AHRQ-Funded Program Helps Long-Term Care Provider Reduce Falls

Prevention and Care Management

2006

Beverly Health and Rehabilitation Services, Inc. (BHRS), one of the Nation's leading providers of long-term care, is using components of a program to prevent falls developed by AHRQ grantees as part of its efforts to reduce injury-causing falls. With 345 skilled nursing centers and 18 assisted living facilities in 24 states, BHRS provides care to approximately 35,000 residents.

Influenced by the research of AHRQ grantee, Joseph G. Ouslander, and colleagues at Emory University, BHRS developed an early intervention program designed around the goal of creating a culture in which fall prevention is the responsibility of everyone involved with a resident. An interdisciplinary team that includes nursing, rehabilitation, dietary, and maintenance staff forms the framework of the program. In addition, each BHRS facility has a fall-risk committee consisting of interdisciplinary team members.

Ongoing AHRQ-funded research shows that implementation of the program is feasible, improves care process documentation, and may reduce falls even in the face of substantial reduction in the use of restraints, a major emphasis of the Federal Government. The study addressed several factors that can play an important role in medical errors and patient injuries in long-term care facilities, including the following: lack of education among staff and primary care providers on risk factors for patient injuries; lack of effective tools that facilitate documentation and communication; and sub-optimal use of information systems.

Previous data collection had shown BHRS administrators that half of the residents had only one fall and most falls occurred in the resident's room during the second shift. In addition, most falls occurred within the first few weeks of admission. Initial evaluation of internal data by BHRS researchers confirmed the key predictors of falls in this setting, which appeared to mirror AHRQ/Emory research findings. A teleconference with AHRQ and the Emory team was held to discuss their program and research, which provided further insight and guidance in designing the falls management program at BHRS.

The Emory program showed that a safety inspection and space inspection significantly reduced falls. At BHRS, these inspections will be done upon admission. The space inspection insures that, for example, the room is arranged so that a stroke patient's bed is optimally positioned for transfers in and out of bed. The engineering inspection checks for such things as properly functioning equipment and sufficient lighting.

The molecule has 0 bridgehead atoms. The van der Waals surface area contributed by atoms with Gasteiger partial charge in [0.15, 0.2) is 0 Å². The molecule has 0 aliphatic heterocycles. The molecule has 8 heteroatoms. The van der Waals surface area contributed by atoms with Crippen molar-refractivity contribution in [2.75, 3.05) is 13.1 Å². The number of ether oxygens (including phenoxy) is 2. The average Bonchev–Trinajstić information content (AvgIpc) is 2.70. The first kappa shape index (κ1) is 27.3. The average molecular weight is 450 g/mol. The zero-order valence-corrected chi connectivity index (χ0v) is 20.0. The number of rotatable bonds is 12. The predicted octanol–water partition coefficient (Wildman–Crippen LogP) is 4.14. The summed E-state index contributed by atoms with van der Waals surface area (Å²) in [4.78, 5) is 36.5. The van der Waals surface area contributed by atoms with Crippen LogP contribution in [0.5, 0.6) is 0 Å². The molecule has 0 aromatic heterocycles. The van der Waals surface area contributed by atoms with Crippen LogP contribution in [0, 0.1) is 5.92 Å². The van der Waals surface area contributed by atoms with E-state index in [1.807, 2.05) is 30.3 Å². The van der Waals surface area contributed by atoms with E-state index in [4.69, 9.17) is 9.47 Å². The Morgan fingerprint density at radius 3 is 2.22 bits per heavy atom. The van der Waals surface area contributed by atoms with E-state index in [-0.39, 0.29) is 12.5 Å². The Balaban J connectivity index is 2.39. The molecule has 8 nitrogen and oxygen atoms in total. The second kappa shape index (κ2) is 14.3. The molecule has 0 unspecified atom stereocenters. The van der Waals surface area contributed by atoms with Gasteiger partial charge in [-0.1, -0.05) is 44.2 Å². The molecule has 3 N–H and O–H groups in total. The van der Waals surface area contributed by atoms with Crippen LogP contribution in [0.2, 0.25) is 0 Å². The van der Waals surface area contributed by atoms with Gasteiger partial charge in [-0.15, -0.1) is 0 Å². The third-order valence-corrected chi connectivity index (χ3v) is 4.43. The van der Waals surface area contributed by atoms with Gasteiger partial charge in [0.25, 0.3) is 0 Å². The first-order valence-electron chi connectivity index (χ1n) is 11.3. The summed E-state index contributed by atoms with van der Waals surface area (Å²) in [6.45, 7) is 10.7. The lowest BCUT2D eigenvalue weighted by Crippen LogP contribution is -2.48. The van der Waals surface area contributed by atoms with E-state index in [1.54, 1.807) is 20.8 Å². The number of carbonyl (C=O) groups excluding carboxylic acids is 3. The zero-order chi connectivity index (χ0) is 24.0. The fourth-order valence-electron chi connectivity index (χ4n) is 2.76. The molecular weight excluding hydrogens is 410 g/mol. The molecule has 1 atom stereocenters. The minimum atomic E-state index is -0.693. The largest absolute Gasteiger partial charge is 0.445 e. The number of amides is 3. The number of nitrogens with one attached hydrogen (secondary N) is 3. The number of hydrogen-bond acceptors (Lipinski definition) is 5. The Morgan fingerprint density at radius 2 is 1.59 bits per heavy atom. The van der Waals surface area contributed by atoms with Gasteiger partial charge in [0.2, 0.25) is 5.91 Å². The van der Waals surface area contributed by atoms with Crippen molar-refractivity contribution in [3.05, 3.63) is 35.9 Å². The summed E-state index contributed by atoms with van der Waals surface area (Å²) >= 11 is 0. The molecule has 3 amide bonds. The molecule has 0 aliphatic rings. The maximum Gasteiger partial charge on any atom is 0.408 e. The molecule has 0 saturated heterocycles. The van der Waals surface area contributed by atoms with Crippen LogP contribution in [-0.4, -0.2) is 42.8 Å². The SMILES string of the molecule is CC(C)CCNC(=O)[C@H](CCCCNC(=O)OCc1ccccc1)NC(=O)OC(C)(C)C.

Upon admission, each new resident is assessed for risk of falling by the nursing staff. Nurses then implement a "Falls Toolbox" that includes, among other items, bed alarms and hipsters (protective padding worn under clothes). A universal alert communication system is used that consists of tags placed in prominent places to warn staff and others that the patient is at risk for falls. The interdisciplinary team meets daily, and any residents who have fallen during the previous 24 hours are discussed with patient care plans, which are updated as appropriate.

Approximately 100 nurse consultants will be trained by headquarters staff. They, in turn, will train staff at each of the facilities for which they are responsible. The training will include a Power Point presentation and Webcast that will utilize information from the following key sources:

  1. BHRS's Corporate Fall-Management Committee.
  2. BHRS's own internal research.
  3. Emory research, adapted to the particular needs of BHRS.

Training on medications and dietary needs will be included.

Falls information will be part of the annual continuing competency requirements for staff at all facilities and a requirement of all new employees. BHRS is also upgrading and enhancing its computer software so that the information on falls will be more useful and give consistency in documentation.

The Emory Center on Health Outcomes and Quality is a partner within AHRQ's Integrated Delivery System Research Network (IDSRN).

Impact Case Study Identifier: CDOM-06-04
AHRQ Product(s): Research
Topic(s): Long-Term Care
Geographic Location: National

Search Impact Case Studies

Taylor JA, Parmelee P, Brown H, Strothers HS, Ouslander JG. A model program for the management of falls in long-term care facilities. (Submitted for journal consideration.) (HS11588)

Current as of December 2011
Internet Citation: AHRQ-Funded Program Helps Long-Term Care Provider Reduce Falls. December 2011. Agency for Healthcare Research and Quality, Rockville, MD. http://www.ahrq.gov/policymakers/case-studies/cdom0604.html